Two weeks ago, before I left for all of the Royal wine events, I went searching through my cellar for more Petite Sirah wines to make up for the sleeping beauties (at least they were beautiful before) I had to endure two weeks ago. Two weeks ago I posted about my failed attempt to find great Petite Sirah wines. Why? I do not know, these wines used to be great and I doubt they are dead, but rather in deep sleep. So, I tried to open all the Herzog Petite Sirah wines I had to see if they were any better. We did have a Herzog petite Sirah two weeks ago – the newest Herzog Petite Sirah that has been released, the 2010 Princeville PS, and it too was so-so, again I think something was wrong with my bottle or I and the rest of the table had an off day.
So, I tried a different table of people (mostly) and a different set of wines, and these came out better, but not awesome, other than the 2009 Baron Herzog Petite Sirah P.S. Limited Edition! That was a beast of a wine and lovely. The clear take away here is that these wines need a lot of time in a decanter and only then are they ready to play. Along with PS wines we also enjoyed three older wines from the Four Gates Winery, and a bottle of the 2005 Galil Yiron.
There was talk that the 2005 Yiron was going down hill, and I can say that the wine is fine and going nowhere but it was shocking when tasted side by side the 2005 Four Gates Merlot M.S.C. The Merlot was bracing with black fruit and acidity, while the Yiron was full of black fruit but flat in terms of acidity, and I think that is what people are concerned about the Yiron. The Yiron is much like many of the older Yarden or Galil wines, they are flabby, oaky/cedar, and black ripe/sweet wines.
It is a continued theme in Israeli wines, the sweet notes and ripe fruit that overpowers the palate and takes away from the other attributes of wines. Having tasted many Israeli wines during my trip to Israel, I have found many wineries who have found a way to calm the sweet or new world notes and show more bright and ripe flavors without overpowering sweetness or fruitiness. The Yiron wines are not one of those, they normally show sweeter notes, and planks of cedar, but they continue to be bold and enjoyable. This one was no different, very enjoyable but the wine’s clear lack of acidity was truly shocking. Read the rest of this entry
This past week my wife and I went to dinner at the famous Tierra Sur Restaurant, which is located inside the Herzog Cellars Winery. The restaurant is run by the head chef Todd Aarons and is always a culinary treat. We have enjoyed his handiwork before when a few times at the Herzog International Food & Wine Festival held every year at the winery, around February. This year the event will be held in the Hyatt Regency Century Plaza, in Los Angeles, CA. Tickets for the upcoming event on February 15th, at 6 PM, can be purchased at the Herzog Wine Cellars web page here.
As we entered the winery we were greeted by the nice lady at the front desk, as we made our way to the restaurant we passed the Herzog Tasting Bar.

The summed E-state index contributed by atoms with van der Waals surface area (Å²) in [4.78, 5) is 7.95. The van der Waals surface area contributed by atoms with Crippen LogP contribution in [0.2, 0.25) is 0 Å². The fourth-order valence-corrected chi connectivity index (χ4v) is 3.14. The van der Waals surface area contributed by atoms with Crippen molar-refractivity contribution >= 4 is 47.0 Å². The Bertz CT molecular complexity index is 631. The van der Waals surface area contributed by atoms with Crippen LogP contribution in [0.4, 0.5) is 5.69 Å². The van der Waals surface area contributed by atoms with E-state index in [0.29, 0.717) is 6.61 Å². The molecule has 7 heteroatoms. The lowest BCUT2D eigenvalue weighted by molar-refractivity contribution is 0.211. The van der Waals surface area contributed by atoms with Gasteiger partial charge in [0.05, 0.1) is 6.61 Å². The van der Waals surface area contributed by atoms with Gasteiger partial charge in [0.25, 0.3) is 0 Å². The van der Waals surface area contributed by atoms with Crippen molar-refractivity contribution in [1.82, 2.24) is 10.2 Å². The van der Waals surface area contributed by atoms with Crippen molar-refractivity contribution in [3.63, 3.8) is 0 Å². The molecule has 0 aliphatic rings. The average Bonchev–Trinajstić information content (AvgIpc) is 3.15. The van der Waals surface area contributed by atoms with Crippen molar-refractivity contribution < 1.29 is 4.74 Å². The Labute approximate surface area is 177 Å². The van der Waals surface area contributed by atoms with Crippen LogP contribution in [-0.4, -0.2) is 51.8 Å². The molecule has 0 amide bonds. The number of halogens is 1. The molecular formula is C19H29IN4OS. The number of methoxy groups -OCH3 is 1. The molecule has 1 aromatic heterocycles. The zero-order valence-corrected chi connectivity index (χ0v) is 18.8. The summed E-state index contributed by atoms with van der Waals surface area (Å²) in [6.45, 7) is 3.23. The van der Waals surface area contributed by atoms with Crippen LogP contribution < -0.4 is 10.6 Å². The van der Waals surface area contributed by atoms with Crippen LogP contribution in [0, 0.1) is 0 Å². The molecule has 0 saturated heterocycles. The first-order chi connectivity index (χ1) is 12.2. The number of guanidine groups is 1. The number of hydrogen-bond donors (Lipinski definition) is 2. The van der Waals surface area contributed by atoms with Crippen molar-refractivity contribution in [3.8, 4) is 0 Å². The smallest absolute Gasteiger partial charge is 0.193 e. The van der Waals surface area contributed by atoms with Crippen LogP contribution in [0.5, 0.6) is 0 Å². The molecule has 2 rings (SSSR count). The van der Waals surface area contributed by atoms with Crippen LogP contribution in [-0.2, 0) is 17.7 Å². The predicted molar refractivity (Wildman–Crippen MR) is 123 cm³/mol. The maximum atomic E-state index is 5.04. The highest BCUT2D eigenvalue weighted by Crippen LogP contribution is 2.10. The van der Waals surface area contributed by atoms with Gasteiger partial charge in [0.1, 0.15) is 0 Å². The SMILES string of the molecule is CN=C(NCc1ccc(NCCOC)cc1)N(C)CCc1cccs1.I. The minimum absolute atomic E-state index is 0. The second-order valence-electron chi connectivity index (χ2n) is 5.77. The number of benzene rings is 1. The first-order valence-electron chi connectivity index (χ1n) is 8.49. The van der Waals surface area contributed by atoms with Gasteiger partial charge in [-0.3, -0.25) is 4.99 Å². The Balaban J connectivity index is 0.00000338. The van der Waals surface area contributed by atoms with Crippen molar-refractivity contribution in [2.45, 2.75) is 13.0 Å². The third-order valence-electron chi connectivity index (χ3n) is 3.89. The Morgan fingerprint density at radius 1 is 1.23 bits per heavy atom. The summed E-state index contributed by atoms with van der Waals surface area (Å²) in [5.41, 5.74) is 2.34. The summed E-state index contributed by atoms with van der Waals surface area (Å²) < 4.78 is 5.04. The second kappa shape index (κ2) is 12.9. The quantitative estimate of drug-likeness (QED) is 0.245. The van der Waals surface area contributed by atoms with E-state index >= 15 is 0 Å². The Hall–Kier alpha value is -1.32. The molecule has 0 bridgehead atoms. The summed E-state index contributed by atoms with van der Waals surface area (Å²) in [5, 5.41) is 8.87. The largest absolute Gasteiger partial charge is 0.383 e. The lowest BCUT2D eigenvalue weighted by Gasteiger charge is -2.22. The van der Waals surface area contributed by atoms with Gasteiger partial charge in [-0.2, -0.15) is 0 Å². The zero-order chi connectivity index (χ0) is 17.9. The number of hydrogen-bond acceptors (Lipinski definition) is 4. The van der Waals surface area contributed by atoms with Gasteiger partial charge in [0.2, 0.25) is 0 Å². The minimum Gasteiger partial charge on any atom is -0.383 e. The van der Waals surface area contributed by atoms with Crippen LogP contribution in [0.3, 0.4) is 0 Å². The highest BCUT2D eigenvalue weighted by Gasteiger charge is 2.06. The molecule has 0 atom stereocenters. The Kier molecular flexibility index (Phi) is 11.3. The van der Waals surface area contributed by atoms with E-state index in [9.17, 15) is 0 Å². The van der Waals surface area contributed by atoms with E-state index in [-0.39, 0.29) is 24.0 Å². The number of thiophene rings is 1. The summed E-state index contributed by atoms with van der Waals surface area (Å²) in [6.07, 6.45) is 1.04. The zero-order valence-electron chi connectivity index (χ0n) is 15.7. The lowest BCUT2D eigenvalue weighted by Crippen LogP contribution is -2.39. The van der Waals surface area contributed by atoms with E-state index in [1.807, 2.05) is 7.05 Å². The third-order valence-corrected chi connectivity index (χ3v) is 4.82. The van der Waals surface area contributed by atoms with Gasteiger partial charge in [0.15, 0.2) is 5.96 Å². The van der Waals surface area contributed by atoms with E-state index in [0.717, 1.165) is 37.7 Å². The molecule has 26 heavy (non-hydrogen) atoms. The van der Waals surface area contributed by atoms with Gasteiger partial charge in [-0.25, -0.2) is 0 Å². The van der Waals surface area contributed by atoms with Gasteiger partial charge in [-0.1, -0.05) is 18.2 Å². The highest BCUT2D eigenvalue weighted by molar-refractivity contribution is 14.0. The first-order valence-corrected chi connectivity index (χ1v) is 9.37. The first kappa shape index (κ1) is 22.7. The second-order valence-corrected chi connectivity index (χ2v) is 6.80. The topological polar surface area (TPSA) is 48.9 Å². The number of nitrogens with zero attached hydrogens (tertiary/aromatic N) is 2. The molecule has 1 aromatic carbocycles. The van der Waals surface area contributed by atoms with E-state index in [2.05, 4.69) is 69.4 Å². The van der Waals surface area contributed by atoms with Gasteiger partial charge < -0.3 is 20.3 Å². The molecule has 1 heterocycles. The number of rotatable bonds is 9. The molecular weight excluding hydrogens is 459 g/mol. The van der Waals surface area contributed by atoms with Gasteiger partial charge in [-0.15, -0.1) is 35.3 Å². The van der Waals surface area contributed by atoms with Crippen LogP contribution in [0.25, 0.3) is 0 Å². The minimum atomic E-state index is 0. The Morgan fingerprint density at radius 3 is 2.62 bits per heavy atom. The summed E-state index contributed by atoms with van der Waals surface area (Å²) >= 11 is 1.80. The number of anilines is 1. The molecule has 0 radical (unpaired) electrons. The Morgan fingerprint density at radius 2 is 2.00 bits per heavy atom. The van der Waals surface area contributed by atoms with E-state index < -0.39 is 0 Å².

Traffic getting to the winery was so crazy busy that we barely made our appointed time. We entered the lovely restaurant and were seated immediately, and were given the current menu. The menu changes often, as the restaurant is proud of its local sourcing and its rich and bountiful flavors. According to the website: Tierra Sur continually strives to bring the best produce and ingredients to its customers by buying from local, small family farms. We are proud to participate in the Growers Collaborative Program under Community Alliance with Family Farmers (CAFF). CAFF is a statewide non-profit organization that works to build a movement of rural and urban people to foster family-scale agriculture that cares for the land, sustains local economies and promotes social justice.
Given the complexity of building a menu around what is available locally, even in California, Tomatoes are pretty much over now, as are zucchini, and fresh bell peppers. So the menu is filled with fresh winter salads, chard, and beets, all lovely tasting winter California bounty, with tomatoes and other Summer Solstice vegetables used as adornments. For starters we chose the Chorizo lamb sausage and black olive piadina flat bread with watercress, cherry tomato salad and zahtar dressing. The small pie was lovingly adorned by rich and spicy lamb sausage, along with black olives and a couple of tomatoes on top. For entrees, my wife chose the braised brisket and I chose the duck. After makes our choices, we made our way to the tasting bar and we sampled four of the red wines that were available.
I started with the 2008 Baron Herzog Zinfandel, which is a fine enough wine, but one that does not stand me up on my ear and make me take notice. For 10 bucks or so a bottle, at most local shops, it is the best of the baseline Baron Herzog wines. We than had a taste of the 2009 Herzog GPS (Grenache Petite Sirah) blend. According to the back label Joe Hurliman, the head winemaker at Herzog, has been wanting to make a wine from the Grenache grape and personally, he has made a wonderful wine that emotes whimsical and light white chocolate, flowers, and rich fruit. We followed that with a testing of the 2010 Weinstock Alicante Bouschet. Do not worry, I never heard of this one either before my friend told me about it when he received it in his Herzog Wine Club delivery. For some quick history and viticulture the Alicante Bouschet, it is an intensely red grape with a somewhat dark and infamous past. It was the number one grape used during the prohibition, and widely planted in California during the prohibition, because its color and thick skin allowed for the long trip to the east coast and to be diluted without discoloring the wine too greatly! The grape makes for intensely dark wines, with somewhat high alcohol, and average quality wine.